If you can’t go home again, perhaps you never should have left.
That’s the overwhelming feeling about college hoops coach Billy Gillispie, who stepped down from his job at Texas Tech last week amidst a combination of personal health concerns, player allegations of mistreatment, and admitted minor NCAA violations of practice time restrictions.
Those are the concrete reasons why Gillispie, who was about to start his second season with the Raiders—after stints at the University of Kentucky, Texas A&M University and the University of Texas at El Paso–is out of coaching once again. He also sat out two seasons before taking the Tech job.
But symbolically, as Dan Wetzel of Yahoo! wrote, Gillispie’s fall began when he decided to leave Texas, specifically College Station.
A Graford native, Gillispie was all about his home state, from his playing career (Ranger College, Sam Houston State) to his graduate assistant days (Southwest Texas State) to high school jobs in Copperas Cove and Killeen, among other places. Wrote Wetzel:
College Station was, quite unbelievably, the 10th Texas town he coached in, in addition to assistant jobs at Tulsa and Illinois.
He was a Texan through and through, known by everyone, liked by almost everyone, capable of recruiting the state like maybe no one ever before him. He was one of them, as down to earth as you could be.
Once the Texan with the golden touch, Gillispie was now an overbearing, uneven, push-too-hard ball of self-destruction.
According to Wetzel, even UTEP legend Don “The Bear” Haskins thought that Texas A&M would be Gillispie’s place:
Stay at A&M and win forever, Haskins kept telling him. You found your spot.
Which, for Miners fans, has got to be ironic, as some of them still think Gillispie never should have left El Paso.
That was certainly the storyline when Gillispie took over in 2002. In just his second season, Gillispie got the Miners back to the NCAA tournament, just as Haskins, who had coached UTEP from 1961 to 1999, did in fourteen of his seasons. That includes, of course, the historic 1966 national championship team, when the school was still called Texas Western–still the only time a Texas college team has won it all
I wrote about Gillispie for Texas Monthly in 2003, and even then, coming off a rookie season with a 6-24 record, excitement around the program was so great that during our interview, it didn’t feel ridiculous to ask if the Miners would be able to keep him around. His reply:
It would be hard to find a better basketball community than this. I have a sincere passion about the game of basketball, 24 hours a day, you want to be at a place that, where you work for really good people, where you have a chance to win, and those things, they’re here. It’s very evident those things are here. A lot of guys have gone into places, and then they didn’t stay very long, they moved on, and they wish they were back at certain places that love basketball and have a passion for it. I want to stay here as long as they’ll let me stay.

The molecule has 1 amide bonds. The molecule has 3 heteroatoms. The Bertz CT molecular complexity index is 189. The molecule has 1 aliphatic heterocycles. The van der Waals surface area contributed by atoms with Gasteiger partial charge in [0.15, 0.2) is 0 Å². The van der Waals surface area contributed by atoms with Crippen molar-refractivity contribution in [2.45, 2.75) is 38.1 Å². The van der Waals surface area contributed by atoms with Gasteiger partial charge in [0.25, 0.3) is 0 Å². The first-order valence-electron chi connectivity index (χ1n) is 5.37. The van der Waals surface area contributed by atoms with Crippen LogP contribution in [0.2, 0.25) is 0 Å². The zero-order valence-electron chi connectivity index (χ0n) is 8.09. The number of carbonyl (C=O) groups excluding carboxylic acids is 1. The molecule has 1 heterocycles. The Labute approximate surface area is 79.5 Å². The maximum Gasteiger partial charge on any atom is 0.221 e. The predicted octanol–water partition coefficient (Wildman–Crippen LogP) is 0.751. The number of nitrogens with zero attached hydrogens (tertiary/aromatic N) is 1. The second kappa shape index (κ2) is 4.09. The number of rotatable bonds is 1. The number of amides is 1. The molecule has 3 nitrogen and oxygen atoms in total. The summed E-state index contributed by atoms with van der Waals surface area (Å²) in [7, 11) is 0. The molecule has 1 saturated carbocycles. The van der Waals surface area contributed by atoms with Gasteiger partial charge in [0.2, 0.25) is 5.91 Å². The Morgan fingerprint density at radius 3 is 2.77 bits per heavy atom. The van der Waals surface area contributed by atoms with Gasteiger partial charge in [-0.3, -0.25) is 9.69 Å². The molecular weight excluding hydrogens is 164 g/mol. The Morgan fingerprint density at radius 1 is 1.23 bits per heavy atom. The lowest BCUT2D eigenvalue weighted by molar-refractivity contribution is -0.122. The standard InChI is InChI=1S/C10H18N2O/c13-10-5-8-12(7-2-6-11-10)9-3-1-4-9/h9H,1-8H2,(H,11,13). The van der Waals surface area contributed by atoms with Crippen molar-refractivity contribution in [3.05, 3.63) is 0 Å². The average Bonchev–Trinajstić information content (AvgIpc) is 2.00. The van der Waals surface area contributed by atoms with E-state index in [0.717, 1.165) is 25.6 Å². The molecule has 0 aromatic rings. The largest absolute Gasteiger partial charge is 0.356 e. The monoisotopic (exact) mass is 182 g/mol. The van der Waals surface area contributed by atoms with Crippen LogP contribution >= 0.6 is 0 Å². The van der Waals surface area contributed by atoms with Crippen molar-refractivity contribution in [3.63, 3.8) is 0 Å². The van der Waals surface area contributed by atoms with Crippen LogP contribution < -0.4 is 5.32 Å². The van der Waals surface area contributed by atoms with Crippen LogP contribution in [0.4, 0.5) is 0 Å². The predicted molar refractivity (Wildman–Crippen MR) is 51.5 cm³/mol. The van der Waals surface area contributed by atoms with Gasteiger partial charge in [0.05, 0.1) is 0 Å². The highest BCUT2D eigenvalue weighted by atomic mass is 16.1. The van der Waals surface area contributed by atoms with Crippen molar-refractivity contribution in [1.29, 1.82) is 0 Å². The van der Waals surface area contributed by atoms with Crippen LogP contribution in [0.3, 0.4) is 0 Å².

It’s the sort of things coaches say until they change their mind, and Gillispie was no different. He went 24-8 and left El Paso for a bigger-conference program, just as his college coaching mentor Bill Self had ditched Tulsa for Illinois.
“For me, Billy G broke our hearts because many of us thought he was the second coming of Haskins,” one UTEP fan put it on a message board not long ago. “I have no hatred for Billy, just wish he never left and I’ve always rooted for him.”
The part that made it sting is that Gillispie left the Miners for, really, an historically worse basketball program. Except that program was attached to one of the state’s two biggest universities and football teams and, in the Big 12, one the country’s two best basketball conferences.
From 2004- 2007, Gillispie woke that sleeping giant, singlehandedly making Texas A&M hoops whole again. So much so that the biggest school in all of college basketball came calling. Kentucky, as many observers pointed out, is such a giant of the sport it was once able to wrest away a coach (Rick Pitino) from the New York Knicks.
Again, Gillispie could look to Self as an example. When Roy Williams left Kansas for North Carolina, Self left Illinois for Kansas. There’s always more money to be made with such a move, but really, coaches do it for the challenge, and because the athletic department budget and the prestige and the brand name means you have a better chance to win it all (remember, UTEP is still the only Texas school to win the Final Four; Kentucky’s done it eight times). You want to win, you can’t not take the job.
But it was a bad fit and a huge mistake. Gillispie was apparently not willing to embrace the politics and celebrity that came with the UK job, whereas in College Station, there was a comfort zone to being number two behind the football team. He won, but not enough. He clashed with players, just as he would do in Lubbock. And he continued to battle an apparent alcohol problem–he pled guilty to a DUI in Kentucky in 2009, his third arrest in ten years.
UK and Gillispie parted ways, and after a reported rehab stint in the John Lucas After Care program in Houston, Gillispie was back on the market. By then, he’d also been victimized in the apparent Ponzi scheme of AAU basketball coach David Salinas.
With the help of Salinas, Gillispie allegedly pursued the Houston job a full year before it was actually open… or so says former UH and Texas coach Tom Penders, whose September Twitter comments on the subject (kicking Gillispie when he was down, because he thought the guy deserved it) included what might be one of the all-time greatest tweets in sports, as far as bluntness:
Billy Gillespie used his resouces to try and get my job in 2009 at UH. That was a professional no no. Why did he do